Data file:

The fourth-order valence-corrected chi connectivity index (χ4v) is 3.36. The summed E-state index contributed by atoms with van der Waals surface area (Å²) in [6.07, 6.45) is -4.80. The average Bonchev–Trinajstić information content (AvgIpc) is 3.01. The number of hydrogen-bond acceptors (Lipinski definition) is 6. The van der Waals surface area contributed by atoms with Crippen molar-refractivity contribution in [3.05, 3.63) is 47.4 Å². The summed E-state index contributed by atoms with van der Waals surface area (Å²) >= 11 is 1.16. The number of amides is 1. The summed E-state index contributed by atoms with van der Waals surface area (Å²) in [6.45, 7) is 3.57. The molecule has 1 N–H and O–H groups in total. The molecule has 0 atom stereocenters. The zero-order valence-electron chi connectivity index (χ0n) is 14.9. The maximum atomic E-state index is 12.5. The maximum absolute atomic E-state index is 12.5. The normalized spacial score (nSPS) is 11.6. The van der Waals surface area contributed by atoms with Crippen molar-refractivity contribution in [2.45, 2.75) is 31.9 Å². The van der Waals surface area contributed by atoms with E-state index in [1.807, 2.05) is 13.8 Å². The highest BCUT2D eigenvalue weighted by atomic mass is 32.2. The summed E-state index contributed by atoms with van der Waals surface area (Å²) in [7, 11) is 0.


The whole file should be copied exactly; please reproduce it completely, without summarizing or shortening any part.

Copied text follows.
The fourth-order valence-corrected chi connectivity index (χ4v) is 3.36. The summed E-state index contributed by atoms with van der Waals surface area (Å²) in [6.07, 6.45) is -4.80. The average Bonchev–Trinajstić information content (AvgIpc) is 3.01. The number of hydrogen-bond acceptors (Lipinski definition) is 6. The van der Waals surface area contributed by atoms with Crippen molar-refractivity contribution in [3.05, 3.63) is 47.4 Å². The summed E-state index contributed by atoms with van der Waals surface area (Å²) >= 11 is 1.16. The number of amides is 1. The summed E-state index contributed by atoms with van der Waals surface area (Å²) in [6.45, 7) is 3.57. The molecule has 1 N–H and O–H groups in total. The molecule has 0 atom stereocenters. The zero-order valence-electron chi connectivity index (χ0n) is 14.9. The maximum atomic E-state index is 12.5. The maximum absolute atomic E-state index is 12.5. The normalized spacial score (nSPS) is 11.6. The van der Waals surface area contributed by atoms with Crippen molar-refractivity contribution in [2.45, 2.75) is 31.9 Å². The van der Waals surface area contributed by atoms with E-state index in [1.807, 2.05) is 13.8 Å². The highest BCUT2D eigenvalue weighted by atomic mass is 32.2. The summed E-state index contributed by atoms with van der Waals surface area (Å²) in [7, 11) is 0.